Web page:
Malaysia

JASA’s booklet dishonest propaganda, Bersih says

By Ida Lim
February 03, 2013

Police face off with protestors at last year’s Bersih 3.0 rally. — file picPolice face off with protestors at last year’s Bersih 3.0 rally. — file picKUALA LUMPUR, Feb 3 ― Bersih 2.0 has slammed the Department of Special Affairs (JASA)’s criticism of the electoral reform group’s sit-in protest last year as “propaganda” that is “dishonest and reckless”.

Chinese-language daily Sin Chew reported yesterday that JASA’s booklet titled “Panduan Penjelasan Isu Semasa (Guide Explaining Current Affairs)” had accused the Bersih 3.0 rally of being an opposition plot.

Bersih 2.0 steering committee member Maria Chin Abdullah (picture, right) bluntly called the booklet prepared by JASA’s Panel Pemikir as “propaganda”.

“The report was issued last year — just after Bersih 3.0. It is obvious that such propaganda has not any effect on Malaysians as 112 happened,” she said, referring to the Himpunan Kebangkitan Rakyat (People’s Uprising Rally), or 112 rally, which went on peacefully here on January 12.

“As a government agency, it has failed to understand its nonpartisan role but became a mouthpiece spewing out lies,” she added.

An agency under the Information, Communications and Culture Ministry, JASA is headed by Datuk Fuad Hassan, who was a two-term Umno state assembyman for Ulu Klang.

Bersih co-chair Datuk Ambiga Sreenevasan (picture, bottom left) said the 322-page booklet, which was reportedly distributed free to the public, is an abuse of taxpayers’ money.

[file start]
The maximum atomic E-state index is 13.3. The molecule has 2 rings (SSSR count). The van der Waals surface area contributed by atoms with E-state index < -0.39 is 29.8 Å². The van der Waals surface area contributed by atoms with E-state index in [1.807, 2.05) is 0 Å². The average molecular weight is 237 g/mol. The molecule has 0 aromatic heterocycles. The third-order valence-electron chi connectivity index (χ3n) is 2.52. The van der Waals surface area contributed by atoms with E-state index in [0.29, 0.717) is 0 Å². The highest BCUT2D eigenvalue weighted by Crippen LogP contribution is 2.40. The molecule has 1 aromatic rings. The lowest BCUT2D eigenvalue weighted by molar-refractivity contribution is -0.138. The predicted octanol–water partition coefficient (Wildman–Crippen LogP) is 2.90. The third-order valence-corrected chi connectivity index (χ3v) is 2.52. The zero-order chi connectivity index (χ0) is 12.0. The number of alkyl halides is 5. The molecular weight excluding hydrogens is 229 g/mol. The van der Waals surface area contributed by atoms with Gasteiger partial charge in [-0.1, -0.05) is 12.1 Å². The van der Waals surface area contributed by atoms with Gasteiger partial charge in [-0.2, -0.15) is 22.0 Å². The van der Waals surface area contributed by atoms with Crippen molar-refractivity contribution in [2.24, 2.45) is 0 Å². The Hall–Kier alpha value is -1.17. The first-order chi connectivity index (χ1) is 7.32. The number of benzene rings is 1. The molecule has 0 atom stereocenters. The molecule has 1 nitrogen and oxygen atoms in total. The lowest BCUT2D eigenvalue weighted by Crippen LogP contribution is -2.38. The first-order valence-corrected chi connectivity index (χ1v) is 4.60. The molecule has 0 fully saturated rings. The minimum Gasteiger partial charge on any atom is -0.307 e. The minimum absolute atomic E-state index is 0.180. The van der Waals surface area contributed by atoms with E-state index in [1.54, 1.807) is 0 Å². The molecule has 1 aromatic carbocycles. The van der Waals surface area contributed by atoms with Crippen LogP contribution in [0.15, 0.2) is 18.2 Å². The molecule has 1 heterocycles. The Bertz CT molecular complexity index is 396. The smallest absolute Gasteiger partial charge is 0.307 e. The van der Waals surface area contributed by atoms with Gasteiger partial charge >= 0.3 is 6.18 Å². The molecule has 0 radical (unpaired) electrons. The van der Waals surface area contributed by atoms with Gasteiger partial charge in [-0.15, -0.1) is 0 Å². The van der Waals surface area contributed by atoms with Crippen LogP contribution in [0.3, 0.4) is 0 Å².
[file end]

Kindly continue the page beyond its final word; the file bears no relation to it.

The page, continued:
“Not only is the booklet a blatant abuse of taxpayers’ money, the contents are dishonest and reckless,” she wrote in a text message to The Malaysian Insider.

The former Bar Council president said Bersih 2.0’s claims of electoral fraud have been proven right by testimonies given at the hearings of the Royal Commission of Inquiry (RCI) on Sabah’s illegal immigrants problem.

“This appears to be a 2012 publication and the public can see for itself from the Sabah RCI and the daily reports of people being registered without their knowledge that what Bersih has been claiming is absolutely true. The proof, as they say, is in the pudding,” the lawyer said.

She also weighed in on the “wild” claim in the booklet where it was reportedly stated that some rally participants had purportedly admitted that they were paid RM100 each to show up and provided with three days’ food and accommodation.

“As to the wild claim of payment of 100 Ringgit to participants, they should stop judging others by their own conduct and standards. In fact, most supporters had to pay out money to buy a T shirt and pay for transport and food!” Ambiga said.

Maria also contrasted the 112 rally which was peaceful to the end and the aftermath of the Bersih 3.0 rally last year.

As a government agency, it has failed to understand its nonpartisan role but became a mouthpiece spewing out lies. — Maria Chin Abdullah

“At 112, people continue to express themselves in the streets & this time round the police behaved & conducted their role & responsibilities.